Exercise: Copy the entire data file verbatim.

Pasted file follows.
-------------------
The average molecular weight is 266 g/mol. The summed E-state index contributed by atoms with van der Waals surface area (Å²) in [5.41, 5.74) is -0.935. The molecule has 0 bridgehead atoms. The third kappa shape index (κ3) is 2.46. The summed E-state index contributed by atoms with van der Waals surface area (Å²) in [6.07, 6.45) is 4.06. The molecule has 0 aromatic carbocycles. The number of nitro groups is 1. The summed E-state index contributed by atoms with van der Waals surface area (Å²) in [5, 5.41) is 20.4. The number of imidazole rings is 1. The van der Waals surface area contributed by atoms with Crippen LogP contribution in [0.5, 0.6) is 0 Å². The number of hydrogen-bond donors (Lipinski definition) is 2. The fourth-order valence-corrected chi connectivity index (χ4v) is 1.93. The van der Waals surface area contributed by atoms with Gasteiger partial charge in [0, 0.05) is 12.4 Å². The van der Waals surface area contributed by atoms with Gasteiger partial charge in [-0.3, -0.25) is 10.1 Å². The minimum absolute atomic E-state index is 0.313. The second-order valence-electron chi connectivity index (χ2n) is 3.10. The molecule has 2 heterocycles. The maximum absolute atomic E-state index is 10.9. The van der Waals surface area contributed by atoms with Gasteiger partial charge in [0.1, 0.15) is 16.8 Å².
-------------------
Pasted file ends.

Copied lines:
The average molecular weight is 266 g/mol. The summed E-state index contributed by atoms with van der Waals surface area (Å²) in [5.41, 5.74) is -0.935. The molecule has 0 bridgehead atoms. The third kappa shape index (κ3) is 2.46. The summed E-state index contributed by atoms with van der Waals surface area (Å²) in [6.07, 6.45) is 4.06. The molecule has 0 aromatic carbocycles. The number of nitro groups is 1. The summed E-state index contributed by atoms with van der Waals surface area (Å²) in [5, 5.41) is 20.4. The number of imidazole rings is 1. The van der Waals surface area contributed by atoms with Crippen LogP contribution in [0.5, 0.6) is 0 Å². The number of hydrogen-bond donors (Lipinski definition) is 2. The fourth-order valence-corrected chi connectivity index (χ4v) is 1.93. The van der Waals surface area contributed by atoms with Gasteiger partial charge in [0, 0.05) is 12.4 Å². The van der Waals surface area contributed by atoms with Gasteiger partial charge in [-0.3, -0.25) is 10.1 Å². The minimum absolute atomic E-state index is 0.313. The second-order valence-electron chi connectivity index (χ2n) is 3.10. The molecule has 2 heterocycles. The maximum absolute atomic E-state index is 10.9. The van der Waals surface area contributed by atoms with Gasteiger partial charge in [0.1, 0.15) is 16.8 Å².